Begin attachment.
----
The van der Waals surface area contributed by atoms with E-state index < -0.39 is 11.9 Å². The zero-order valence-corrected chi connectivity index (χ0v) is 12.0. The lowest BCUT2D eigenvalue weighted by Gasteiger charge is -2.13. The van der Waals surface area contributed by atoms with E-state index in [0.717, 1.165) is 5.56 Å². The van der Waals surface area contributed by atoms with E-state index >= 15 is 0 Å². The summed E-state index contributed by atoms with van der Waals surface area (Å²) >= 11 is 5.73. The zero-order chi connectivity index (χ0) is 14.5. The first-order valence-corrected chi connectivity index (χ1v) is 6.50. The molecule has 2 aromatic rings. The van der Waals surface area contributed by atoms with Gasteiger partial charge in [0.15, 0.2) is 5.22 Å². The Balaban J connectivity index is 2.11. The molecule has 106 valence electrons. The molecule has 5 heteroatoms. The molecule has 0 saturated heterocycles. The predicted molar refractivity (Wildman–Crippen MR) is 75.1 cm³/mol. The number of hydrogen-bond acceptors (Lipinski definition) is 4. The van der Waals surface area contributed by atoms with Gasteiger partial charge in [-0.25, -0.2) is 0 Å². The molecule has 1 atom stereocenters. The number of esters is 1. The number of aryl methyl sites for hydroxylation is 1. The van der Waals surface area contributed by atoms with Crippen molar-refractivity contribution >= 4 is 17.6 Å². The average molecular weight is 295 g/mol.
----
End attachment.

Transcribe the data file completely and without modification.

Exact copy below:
The van der Waals surface area contributed by atoms with E-state index < -0.39 is 11.9 Å². The zero-order valence-corrected chi connectivity index (χ0v) is 12.0. The lowest BCUT2D eigenvalue weighted by Gasteiger charge is -2.13. The van der Waals surface area contributed by atoms with E-state index in [0.717, 1.165) is 5.56 Å². The van der Waals surface area contributed by atoms with E-state index >= 15 is 0 Å². The summed E-state index contributed by atoms with van der Waals surface area (Å²) >= 11 is 5.73. The zero-order chi connectivity index (χ0) is 14.5. The first-order valence-corrected chi connectivity index (χ1v) is 6.50. The molecule has 2 aromatic rings. The van der Waals surface area contributed by atoms with Gasteiger partial charge in [0.15, 0.2) is 5.22 Å². The Balaban J connectivity index is 2.11. The molecule has 106 valence electrons. The molecule has 5 heteroatoms. The molecule has 0 saturated heterocycles. The predicted molar refractivity (Wildman–Crippen MR) is 75.1 cm³/mol. The number of hydrogen-bond acceptors (Lipinski definition) is 4. The van der Waals surface area contributed by atoms with Gasteiger partial charge in [-0.25, -0.2) is 0 Å². The molecule has 1 atom stereocenters. The number of esters is 1. The number of aryl methyl sites for hydroxylation is 1. The van der Waals surface area contributed by atoms with Crippen molar-refractivity contribution >= 4 is 17.6 Å². The average molecular weight is 295 g/mol.